B.b. king - eric clapton worried life blues


A description of tropes appearing in Eric Clapton . Eric Patrick Clapton (born in Ripley, England on 30 March 1945) is one of those artists who can find great …

Three musicians from this lineup—bassist Carl Radle, keyboardist and singer Bobby Whitlock and drummer Jim Gordon—formed the nucleus of Clapton’s next band, Derek and the Dominos, who recorded the seminal Layla and Other Assorted Love Songs in the summer of 1970 and toured as a four-piece through August. The Dominos’ live shows were filled with long jams, and at nearly 15 minutes, “Why Does Love Got to Be So Sad?” was one of the longest, opening with an extended wah-infused funk workout. With stellar high-harmony vocals added by Whitlock, this four-piece emits a huge sound. Clapton’s first solo has all the fire, fury and melodicism of his greatest playing, his 1956 “Brownie” Stratocaster screaming pure virtuosity and conviction.

Biography used with permission from Where’s Eric! For more information about Eric Clapton's life and career, visit the Eric Clapton FAQ at .

In 1949, King began recording songs under contract with Los Angeles-based RPM Records . Many of King's early recordings were produced by Sam Phillips , who later founded Sun Records . Before his RPM contract, King had debuted on Bullet Records by issuing the single "Miss Martha King" (1949), which did not chart well. "My very first recordings [in 1949] were for a company out of Nashville called Bullet, the Bullet Record Transcription company," King recalled. "I had horns that very first session. I had Phineas Newborn on piano; his father played drums, and his brother, Calvin , played guitar with me. I had Tuff Green on bass, Ben Branch on tenor sax, his brother, Thomas Branch, on trumpet, and a lady trombone player. The Newborn family were the house band at the famous Plantation Inn in West Memphis." [24]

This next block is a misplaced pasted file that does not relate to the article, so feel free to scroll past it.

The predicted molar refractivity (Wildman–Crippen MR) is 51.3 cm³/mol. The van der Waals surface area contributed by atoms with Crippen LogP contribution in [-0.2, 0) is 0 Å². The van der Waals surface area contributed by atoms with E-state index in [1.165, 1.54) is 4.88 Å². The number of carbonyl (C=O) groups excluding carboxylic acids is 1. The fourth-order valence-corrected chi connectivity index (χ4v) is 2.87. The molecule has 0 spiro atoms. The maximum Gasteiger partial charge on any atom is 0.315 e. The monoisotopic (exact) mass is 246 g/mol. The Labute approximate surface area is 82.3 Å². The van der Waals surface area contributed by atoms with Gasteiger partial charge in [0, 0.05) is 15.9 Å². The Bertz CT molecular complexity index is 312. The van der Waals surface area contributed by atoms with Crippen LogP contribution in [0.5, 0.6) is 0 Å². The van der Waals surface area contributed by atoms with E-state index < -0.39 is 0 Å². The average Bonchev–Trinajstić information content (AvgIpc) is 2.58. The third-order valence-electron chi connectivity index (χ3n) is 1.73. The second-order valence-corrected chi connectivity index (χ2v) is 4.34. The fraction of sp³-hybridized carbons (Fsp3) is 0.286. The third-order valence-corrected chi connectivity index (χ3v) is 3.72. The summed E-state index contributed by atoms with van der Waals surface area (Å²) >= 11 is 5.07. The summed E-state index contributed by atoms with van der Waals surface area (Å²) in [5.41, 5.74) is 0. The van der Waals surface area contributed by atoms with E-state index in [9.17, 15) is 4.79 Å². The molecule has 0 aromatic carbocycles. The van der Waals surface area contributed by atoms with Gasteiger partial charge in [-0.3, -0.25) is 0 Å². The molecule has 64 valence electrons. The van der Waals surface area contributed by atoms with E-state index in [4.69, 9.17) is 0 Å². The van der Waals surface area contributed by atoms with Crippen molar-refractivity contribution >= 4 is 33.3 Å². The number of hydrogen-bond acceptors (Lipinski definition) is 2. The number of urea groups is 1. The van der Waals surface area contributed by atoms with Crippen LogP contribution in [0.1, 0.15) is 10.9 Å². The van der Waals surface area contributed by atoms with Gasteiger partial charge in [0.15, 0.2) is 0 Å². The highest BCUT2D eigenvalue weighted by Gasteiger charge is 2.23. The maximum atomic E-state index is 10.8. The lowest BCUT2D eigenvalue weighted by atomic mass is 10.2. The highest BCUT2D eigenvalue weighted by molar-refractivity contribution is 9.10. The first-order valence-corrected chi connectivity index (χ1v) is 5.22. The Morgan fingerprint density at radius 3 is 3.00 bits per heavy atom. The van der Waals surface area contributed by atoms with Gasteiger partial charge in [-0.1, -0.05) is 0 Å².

. continued to tour extensively, averaging over 250 concerts per year around the world. Classics such as “Payin’ The Cost To Be The Boss,” “The Thrill Is Gone,” How Blue Can You Get,” “Everyday I Have The Blues,” and “Why I Sing The Blues” are concert (and fan) staples. Over the years, the Grammy Award-winner has had two #1 R&B hits, 1951’s “Three O’Clock Blues,” and 1952’s “You Don’t Know Me,” and four #2 R&B hits, 1953’s “Please Love Me,” 1954’s “You Upset Me Baby,” 1960’s “Sweet Sixteen, Part I,” and 1966’s “Don’t Answer The Door, Part I.” .’s most popular crossover hit, 1970’s “The Thrill Is Gone,” went to #15 pop.

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Upon King’s death, Clapton posted a video to Facebook, saying King was “a beacon for all of us who love this kind of music.” That much is very clear in the above video.


B.B. King - Eric Clapton Worried Life BluesB.B. King - Eric Clapton Worried Life BluesB.B. King - Eric Clapton Worried Life BluesB.B. King - Eric Clapton Worried Life Blues

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